While the residential solar sector in Australia has taken off, with over 500,000 small-scale systems being installed nationally, the large-scale or power-plant photovoltaic market sector has been slow to take off. At present, the largest project is a 10 MW plant in Western Australia.
Hoping to address this and see large-scale solar capability increased, the ACT Government took the decision to develop up to 210 MW of large-scale projects. The first stage will see 148 MW of capacity selected, and of the 49 proposals received, a shortlist of 22 selected.
"This decision takes Canberra one step closer to becoming Australia's Solar Capital, and demonstrates the government's commitment to deliver large-scale solar projects to the ACT community," said ACT, Minister for the Environment and Sustainable Development, Simon Corbell.
The two-stage selection process involves short-listed applicants submiting a final proposal and a feed-in tariff they are seeking. 15 of the applicants will submit offers in June 2012 for 20 MW of projects, while the remaining will have to do so in early 2013.
In explaining the two-stage process, Corbell explained that it should ensure that full value is gained from the recent rapidly falling prices of photovoltaics. "So far, proponents have demonstrated very strong credentials and experience nationally and internationally, with strong local capabilities also demonstrated, especially in the construction phase," Mr Corbell said.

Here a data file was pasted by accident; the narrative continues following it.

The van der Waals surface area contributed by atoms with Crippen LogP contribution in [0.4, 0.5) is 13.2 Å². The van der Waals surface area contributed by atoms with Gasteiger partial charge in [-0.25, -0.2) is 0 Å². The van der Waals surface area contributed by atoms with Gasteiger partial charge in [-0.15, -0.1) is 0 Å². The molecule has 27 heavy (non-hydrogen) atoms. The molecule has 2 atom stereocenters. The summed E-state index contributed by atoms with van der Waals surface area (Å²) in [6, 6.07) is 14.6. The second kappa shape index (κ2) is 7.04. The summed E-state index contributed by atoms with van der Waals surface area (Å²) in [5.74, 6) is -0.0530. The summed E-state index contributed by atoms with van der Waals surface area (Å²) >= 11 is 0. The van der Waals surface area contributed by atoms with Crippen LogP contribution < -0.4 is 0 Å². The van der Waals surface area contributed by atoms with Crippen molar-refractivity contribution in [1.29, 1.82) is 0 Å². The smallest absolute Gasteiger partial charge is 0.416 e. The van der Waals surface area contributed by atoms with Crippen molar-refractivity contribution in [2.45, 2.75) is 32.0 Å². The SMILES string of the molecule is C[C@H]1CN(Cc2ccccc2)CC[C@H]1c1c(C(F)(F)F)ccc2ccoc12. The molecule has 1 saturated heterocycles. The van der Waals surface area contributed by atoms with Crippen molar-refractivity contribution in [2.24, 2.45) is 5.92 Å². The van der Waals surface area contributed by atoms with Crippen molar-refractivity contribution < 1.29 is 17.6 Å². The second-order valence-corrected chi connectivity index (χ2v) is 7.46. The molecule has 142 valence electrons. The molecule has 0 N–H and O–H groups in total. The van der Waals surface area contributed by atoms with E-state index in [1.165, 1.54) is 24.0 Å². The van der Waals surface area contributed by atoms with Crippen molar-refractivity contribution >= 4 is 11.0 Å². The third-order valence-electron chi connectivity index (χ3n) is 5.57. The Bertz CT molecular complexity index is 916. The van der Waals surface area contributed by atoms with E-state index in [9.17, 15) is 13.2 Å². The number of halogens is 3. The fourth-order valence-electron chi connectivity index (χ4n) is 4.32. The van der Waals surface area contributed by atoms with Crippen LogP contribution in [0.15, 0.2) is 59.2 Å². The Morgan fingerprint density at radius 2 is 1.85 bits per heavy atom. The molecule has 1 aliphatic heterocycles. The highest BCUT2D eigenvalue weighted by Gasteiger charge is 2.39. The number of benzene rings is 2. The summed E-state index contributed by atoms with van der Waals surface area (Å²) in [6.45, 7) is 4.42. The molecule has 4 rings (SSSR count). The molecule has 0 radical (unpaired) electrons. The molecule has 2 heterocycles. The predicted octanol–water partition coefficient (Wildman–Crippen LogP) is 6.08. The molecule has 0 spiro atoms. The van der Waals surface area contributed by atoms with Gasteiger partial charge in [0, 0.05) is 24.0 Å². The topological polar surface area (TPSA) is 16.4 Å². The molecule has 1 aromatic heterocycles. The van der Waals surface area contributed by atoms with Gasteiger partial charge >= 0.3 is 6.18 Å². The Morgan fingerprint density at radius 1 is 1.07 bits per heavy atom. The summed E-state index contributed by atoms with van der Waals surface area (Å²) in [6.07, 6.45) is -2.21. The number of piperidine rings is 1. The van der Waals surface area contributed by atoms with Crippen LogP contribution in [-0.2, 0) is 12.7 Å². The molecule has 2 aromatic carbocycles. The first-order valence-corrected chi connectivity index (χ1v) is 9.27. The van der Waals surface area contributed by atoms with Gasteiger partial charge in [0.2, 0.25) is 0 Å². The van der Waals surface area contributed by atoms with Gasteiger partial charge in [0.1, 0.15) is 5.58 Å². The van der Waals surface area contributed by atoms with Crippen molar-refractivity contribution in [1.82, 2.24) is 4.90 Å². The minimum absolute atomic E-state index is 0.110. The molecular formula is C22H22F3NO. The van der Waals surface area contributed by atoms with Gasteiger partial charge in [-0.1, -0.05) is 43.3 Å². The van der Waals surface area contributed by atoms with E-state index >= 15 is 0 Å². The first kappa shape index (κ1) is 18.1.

The ACT Government scheme comes at a time when one of Australias last photovoltaic manufacturers, Silex Solar, announced that it will permanently close its fab in Sydney. Silex had supplied its modules to the Australian Parliament building in the ACT.
Due to its semi-privatized nature, with "gentailers" present in the market former fully-state-owned entities, which generate, distribute and retail electricity Australia has been slow to adopt large-scale photovoltaics. This is despite high retail electricity prices, which are forecast to continue increasing in price, and large amounts of sunshine in the majority of the country. A study from the Australian National University, released last year, concluded that retail grid parity has been reached for photovoltaics in Australia.
This content is protected by copyright and may not be reused. If you want to cooperate with us and would like to reuse some of our content, please contact: firstname.lastname@example.org.